This article is an examination of why this happened--I too thought that it was not possible for a wait in line to be worth it/fun/not miserable, so when it was, I wanted to know why. Hence the title is not a review, but about the psychology of waiting in line.

Four Hours for Barbecue: the Psychology of Waiting in Line for Food

@Lorenzo: Yes, this was the best BBQ I've had in my life, but I will mention I live in a BBQ desert, so that is not saying much. I felt similarly about being unable to imagine why I would do that--and I was prepared to walk out of that line the SECOND it stopped being fun--I only got in it to have something to do while my partner-in-crime got us breakfast tacos. It just, as I say in the article, didn't stop being fun.

@Where'sPancake'sHouse I'm sure if there aren't already there will soon be places doing better bbq, I make no claim to being a bbq authority--in fact, I didn't even go to the other reputable place (La BBQ) by our hotel. Regarding denial: certainly it could be a factor, but that's why I mention in the final paragraph that before I even ate the meat, I already knew it was worth it. The quality of the food was irrelevant to the enjoyment of the food. (Also, expect a private message next time I'm in Austin, I promise I'm good with secrets ;) )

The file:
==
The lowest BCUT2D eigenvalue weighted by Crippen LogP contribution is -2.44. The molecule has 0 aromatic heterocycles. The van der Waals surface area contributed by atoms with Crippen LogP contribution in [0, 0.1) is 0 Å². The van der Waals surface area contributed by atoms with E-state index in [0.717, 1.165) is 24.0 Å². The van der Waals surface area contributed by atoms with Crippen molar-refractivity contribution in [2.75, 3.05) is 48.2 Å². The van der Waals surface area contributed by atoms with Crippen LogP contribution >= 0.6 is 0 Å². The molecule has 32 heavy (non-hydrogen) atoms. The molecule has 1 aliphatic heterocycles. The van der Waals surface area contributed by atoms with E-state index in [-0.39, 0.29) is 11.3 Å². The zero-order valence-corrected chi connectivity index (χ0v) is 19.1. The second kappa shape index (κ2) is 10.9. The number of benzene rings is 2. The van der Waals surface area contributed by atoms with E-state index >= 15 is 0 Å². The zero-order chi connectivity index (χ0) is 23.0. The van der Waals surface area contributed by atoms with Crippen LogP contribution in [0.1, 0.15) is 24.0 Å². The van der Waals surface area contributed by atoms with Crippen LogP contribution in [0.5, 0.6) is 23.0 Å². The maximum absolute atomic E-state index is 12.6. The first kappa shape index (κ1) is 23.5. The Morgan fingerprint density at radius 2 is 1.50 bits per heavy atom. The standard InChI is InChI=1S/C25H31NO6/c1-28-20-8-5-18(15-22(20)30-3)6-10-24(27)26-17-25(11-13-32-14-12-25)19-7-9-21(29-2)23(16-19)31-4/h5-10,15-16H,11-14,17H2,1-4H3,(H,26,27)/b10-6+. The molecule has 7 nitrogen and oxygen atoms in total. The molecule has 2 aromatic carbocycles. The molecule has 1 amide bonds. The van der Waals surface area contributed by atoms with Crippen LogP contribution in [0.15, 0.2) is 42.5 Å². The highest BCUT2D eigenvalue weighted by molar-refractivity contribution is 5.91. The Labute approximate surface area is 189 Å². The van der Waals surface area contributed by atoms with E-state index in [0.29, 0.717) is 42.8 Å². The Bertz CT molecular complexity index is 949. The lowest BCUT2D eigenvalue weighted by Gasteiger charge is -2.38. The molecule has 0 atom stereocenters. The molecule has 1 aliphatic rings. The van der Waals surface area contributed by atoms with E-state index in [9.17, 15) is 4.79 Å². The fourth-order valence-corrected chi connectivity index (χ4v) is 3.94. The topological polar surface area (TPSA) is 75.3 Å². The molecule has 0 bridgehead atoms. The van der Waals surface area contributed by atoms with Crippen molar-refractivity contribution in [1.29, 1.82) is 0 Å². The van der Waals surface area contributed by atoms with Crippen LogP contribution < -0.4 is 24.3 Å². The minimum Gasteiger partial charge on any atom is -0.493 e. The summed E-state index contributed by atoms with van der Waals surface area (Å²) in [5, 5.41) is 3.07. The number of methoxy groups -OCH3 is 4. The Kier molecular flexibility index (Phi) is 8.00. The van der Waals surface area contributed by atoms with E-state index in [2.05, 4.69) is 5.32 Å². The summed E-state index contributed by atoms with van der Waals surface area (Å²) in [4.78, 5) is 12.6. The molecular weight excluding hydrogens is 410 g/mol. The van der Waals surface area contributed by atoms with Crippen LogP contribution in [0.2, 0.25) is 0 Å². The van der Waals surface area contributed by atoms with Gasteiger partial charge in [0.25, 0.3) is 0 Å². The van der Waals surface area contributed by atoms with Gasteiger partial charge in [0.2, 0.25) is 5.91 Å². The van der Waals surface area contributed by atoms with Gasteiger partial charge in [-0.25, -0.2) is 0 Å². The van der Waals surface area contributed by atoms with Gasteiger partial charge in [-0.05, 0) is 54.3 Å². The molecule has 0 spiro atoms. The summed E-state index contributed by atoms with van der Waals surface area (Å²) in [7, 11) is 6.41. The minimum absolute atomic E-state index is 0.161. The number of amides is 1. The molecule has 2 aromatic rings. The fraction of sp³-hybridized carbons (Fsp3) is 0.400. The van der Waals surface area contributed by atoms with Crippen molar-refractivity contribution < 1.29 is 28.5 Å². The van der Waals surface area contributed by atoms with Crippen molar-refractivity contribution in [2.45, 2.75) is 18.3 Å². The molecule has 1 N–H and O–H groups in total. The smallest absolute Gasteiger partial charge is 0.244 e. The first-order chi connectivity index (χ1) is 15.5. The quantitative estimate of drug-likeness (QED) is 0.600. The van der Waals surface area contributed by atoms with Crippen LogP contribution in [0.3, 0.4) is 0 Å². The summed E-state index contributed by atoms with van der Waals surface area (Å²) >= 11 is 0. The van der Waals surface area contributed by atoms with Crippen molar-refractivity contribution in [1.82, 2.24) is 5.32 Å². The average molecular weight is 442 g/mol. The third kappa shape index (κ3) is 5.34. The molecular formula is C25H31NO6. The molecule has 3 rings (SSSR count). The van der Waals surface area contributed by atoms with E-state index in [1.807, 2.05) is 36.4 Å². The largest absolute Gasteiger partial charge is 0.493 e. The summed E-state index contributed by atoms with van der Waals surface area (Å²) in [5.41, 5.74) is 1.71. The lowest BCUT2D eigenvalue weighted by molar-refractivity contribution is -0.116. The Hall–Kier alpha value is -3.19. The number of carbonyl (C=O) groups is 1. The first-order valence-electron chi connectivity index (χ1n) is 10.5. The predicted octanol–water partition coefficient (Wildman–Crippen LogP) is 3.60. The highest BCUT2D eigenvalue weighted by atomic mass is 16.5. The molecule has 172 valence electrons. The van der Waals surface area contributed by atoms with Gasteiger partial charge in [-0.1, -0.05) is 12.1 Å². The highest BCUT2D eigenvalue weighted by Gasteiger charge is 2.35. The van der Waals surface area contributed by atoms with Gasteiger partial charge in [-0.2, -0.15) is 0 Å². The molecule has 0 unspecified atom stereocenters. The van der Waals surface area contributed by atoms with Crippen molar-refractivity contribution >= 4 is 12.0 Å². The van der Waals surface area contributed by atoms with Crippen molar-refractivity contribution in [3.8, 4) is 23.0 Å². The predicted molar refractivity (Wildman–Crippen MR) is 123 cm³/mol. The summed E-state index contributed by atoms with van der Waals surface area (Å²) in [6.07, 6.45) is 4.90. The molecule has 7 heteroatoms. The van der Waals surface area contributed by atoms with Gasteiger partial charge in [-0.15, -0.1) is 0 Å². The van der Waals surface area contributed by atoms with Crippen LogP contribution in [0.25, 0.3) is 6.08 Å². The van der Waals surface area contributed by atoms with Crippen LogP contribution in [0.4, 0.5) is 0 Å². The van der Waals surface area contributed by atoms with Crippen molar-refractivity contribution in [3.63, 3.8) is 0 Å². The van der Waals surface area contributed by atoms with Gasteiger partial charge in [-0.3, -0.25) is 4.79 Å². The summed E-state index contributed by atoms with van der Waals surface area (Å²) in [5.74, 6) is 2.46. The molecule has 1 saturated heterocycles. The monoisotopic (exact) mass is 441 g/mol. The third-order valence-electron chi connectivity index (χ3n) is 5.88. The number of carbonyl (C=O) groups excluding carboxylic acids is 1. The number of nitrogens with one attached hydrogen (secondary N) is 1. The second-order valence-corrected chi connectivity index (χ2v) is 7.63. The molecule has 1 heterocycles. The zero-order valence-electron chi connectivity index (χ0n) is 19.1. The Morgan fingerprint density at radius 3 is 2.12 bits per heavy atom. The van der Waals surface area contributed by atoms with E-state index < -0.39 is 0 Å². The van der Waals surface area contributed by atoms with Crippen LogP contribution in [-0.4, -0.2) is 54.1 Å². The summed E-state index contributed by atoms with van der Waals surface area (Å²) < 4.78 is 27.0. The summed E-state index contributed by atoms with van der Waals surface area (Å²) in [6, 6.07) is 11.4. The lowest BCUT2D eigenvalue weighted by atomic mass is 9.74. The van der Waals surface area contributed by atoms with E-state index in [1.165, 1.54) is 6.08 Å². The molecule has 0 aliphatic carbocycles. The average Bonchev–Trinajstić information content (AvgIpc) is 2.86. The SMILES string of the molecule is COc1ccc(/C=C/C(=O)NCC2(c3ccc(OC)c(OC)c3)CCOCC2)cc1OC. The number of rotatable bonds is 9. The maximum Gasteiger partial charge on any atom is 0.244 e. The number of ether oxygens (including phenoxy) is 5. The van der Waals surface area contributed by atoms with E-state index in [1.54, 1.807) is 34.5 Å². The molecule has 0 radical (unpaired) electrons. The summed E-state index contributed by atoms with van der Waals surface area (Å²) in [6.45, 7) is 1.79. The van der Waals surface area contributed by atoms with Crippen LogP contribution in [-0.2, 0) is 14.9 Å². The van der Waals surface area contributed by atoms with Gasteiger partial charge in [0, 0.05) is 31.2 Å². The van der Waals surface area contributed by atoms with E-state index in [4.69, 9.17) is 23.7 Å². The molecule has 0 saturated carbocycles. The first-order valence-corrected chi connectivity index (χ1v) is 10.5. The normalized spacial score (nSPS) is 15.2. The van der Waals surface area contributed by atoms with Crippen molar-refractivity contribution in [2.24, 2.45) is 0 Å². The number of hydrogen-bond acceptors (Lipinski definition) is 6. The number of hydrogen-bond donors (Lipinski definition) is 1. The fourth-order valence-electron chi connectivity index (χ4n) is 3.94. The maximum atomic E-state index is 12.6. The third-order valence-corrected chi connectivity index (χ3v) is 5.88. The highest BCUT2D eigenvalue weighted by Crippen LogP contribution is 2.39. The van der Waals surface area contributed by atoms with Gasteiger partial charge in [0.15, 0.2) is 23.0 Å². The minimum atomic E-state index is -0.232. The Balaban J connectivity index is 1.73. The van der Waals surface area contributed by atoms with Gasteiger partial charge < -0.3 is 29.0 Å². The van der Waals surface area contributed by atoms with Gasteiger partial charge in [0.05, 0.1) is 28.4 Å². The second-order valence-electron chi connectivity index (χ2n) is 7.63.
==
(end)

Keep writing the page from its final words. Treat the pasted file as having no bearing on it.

Open Thread: Thanksgiving Disasters!

My mother will kill me for telling this story in public, but when I was about 15, she was attempting to follow a Martha Stewart recipe that involved draping cheesecloth over the turkey. Our very old house had 2 small ovens, rather than one large one, so the fabric was far too close to the heating element, and it caught fire--though rather safely still contained in the oven.

I, being a 15 year-old girl, was totally mortified at having to call 9-1-1 ("what's your emergency?" "Um, our turkey is, like, on fire and stuff?") and yet more mortified that they were going to send the full deal fire truck and sirens and such ("Trucks will be there in two minutes" "NO! Please! It's not that bad! No sirens! Tell them to drive slow, it's totally under control").

There was a pretty good ending to the story, though: the firemen were extremely nice and stood there devising a way to put out the fire that would salvage the turkey, then once they did it, stayed and helped pick all the burnt pieces off the bird with forks. Other than it looking like it had a bad facial peel, it was perfectly fine by the time it got to the table.

The other upshot: standing in the kitchen with the very fine gentlemen of Seattle's fire department, watching them save our turkey, my mother gave me an important life lesson on which finger to look for a wedding ring on to see which ones to swoon over.